FolkWorld #52 11/2013
The Fan's Folk Festival
The Fan's Folk Festival
Now I have to admit folks, I have a wish list of festivals that I must see, one day, and top of that
list is Tønder. Talk to any musician who has ever played the event, a chat with my pal
photographer Stephen Power who did a big photo-shoot there last year, and they all said the same,
it is simply the best folk festival going. One year it won't clash with something equally impressive
in Ireland, (which I tend to get involved with) and on that late weekend in August I'll be on a flight
A look at the line-up from any year and you'll see the very best of folk and traditional acts,
with the Irish always having a strong presence. This year Dervish and Sinéad O'Connor are the big
Irish guns complete with a heady posse of class Irish acts. The festival also has a true sense of
its own identity and I recall the marvellous photographic book they produced a few years ago,
full of stunning archive pictures, of the Dubliners in their pomp of collaborations and impromptu
combinations. It has the feel of one of those festivals from the 1970's when everything and
anything might happen.
So what of this year? Festival director Carsten Panduro says "Change and renewal
were the key words for last year's Tønder Festival, with a re-arranged festival site, new
stages, new names on the bill. And the Tønder Festival audience has been with us every step
of the way. We have set a radical process in motion, for development and renewal are necessary
factors if Tønder Festival is to retain its unique position. These mild breezes of change
will blow this year again."
That book of archive shots and Carsten's remark about the "audience has been with us every step
of the way" is the key to the enduring success of the festival. It has a sense of gravitas, the
roster each year is an important slice of the very best of acoustic acts on tour, and Tønder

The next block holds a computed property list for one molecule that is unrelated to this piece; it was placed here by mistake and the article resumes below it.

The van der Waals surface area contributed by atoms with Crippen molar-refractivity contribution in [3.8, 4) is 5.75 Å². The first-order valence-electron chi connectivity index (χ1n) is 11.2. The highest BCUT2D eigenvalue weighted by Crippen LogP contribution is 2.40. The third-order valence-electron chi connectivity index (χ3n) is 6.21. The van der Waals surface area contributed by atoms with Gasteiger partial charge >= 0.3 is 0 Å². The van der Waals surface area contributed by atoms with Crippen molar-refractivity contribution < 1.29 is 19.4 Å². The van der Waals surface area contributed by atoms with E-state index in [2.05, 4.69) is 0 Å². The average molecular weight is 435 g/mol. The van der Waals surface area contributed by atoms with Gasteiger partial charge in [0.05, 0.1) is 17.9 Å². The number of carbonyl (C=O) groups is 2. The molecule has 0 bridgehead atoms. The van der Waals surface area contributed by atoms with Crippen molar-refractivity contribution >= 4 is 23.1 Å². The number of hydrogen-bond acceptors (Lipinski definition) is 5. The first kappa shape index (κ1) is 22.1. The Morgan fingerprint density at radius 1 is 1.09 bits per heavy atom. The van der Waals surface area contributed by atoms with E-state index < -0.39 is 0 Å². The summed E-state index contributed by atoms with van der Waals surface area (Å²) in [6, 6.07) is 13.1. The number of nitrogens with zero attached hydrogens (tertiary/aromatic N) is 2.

becomes a place to gon on an annual pilgrimage to the South of Denmark. Now families of three
generations make that trip, for the music and for the experience, for Tønder. Carsten is
keen to make sure that all the elements that go to make up a festival click into place: good stages,
good sound, top notch technical crews, entertaining programming and a friendly atmosphere that
brings people back year after year.
Carsten assures us that the changes that have taken pace since 2012 are for the benefit of the
festival and the audience. Carsten tells me "Please note that this is not a storm that will uproot
the Tønder Festival's soul and its identity. The Festival's special character and its atmosphere
are to be cherished, while offering a new, powerful package of hand-made music in a friendly setting."
"We take pride in the music we present, from outstanding established acts to the profusion of
folk and indie-rock bands, and the tasteful selection of songwriters, soloists and groups playing
Americana, cajun, fado, oldtime, blues, country, Scots, Irish, English and Scandinavian folk music.
Folk music is enjoying a revival these days. Roots music is thriving as never before."
In many ways it is a readymade blue print for a modern folk festival, it isn't too big, it
hasn't got too grand and drifted away from its roots, it has cherished its audiences and it treats
the musicians royally. For many it is the fan's festival par exellence. I'll leave the last word
"Tønder Festival is where you can discover these new tendencies. This is where you can
find authentic folk music. Tønder Festival is where folk and music meet."
[Seán Laffey, Irish Music Magazine #220 August 2013]
Tønder Festival, Denmark, 22 - 25 August 2013.
»Even though Tupelo's main inspiration is American music, their compact, acoustic, Irish folk-sound still echoes the wild nights in Dublin's Temple Bar area and Irish ballad groups like The Dubliners ...«
»Kate Rusby's voice may be one of the most beautiful in British music, and she may interpret the great, traditional English ballads better than most ...«
»From fronting a hard-hitting folk rock band and to caressing a sensitive slow air, Scots fiddler Duncan Chisholm masters it all ...«
»Troy McGillivray is from a Nova Scotia family that for generations has cherished the old Scots music traditions in the best possible way: by renewing them ...«
»The African roots of old-time, jug-band and bluegrass music have been sadly neglected, but The Drops brought them back into the limeligtht ...«
»Dervish play with the intimacy of the pub sessions they started in, and with a vitality that brings them new, young fans throughout the world ...«
Dervish @ FolkWorld:
(1) Sinéad O'Connor,
(2) Billy Bragg,
(4) Kate Rusby,
(5) Duncan Chisholm,
(6) Troy McGillivray,
(7) Carolina Chocolate Drops,
(10) Jarlath Henderson &
(12) Guy Davis,
(by Walkin' Tom).
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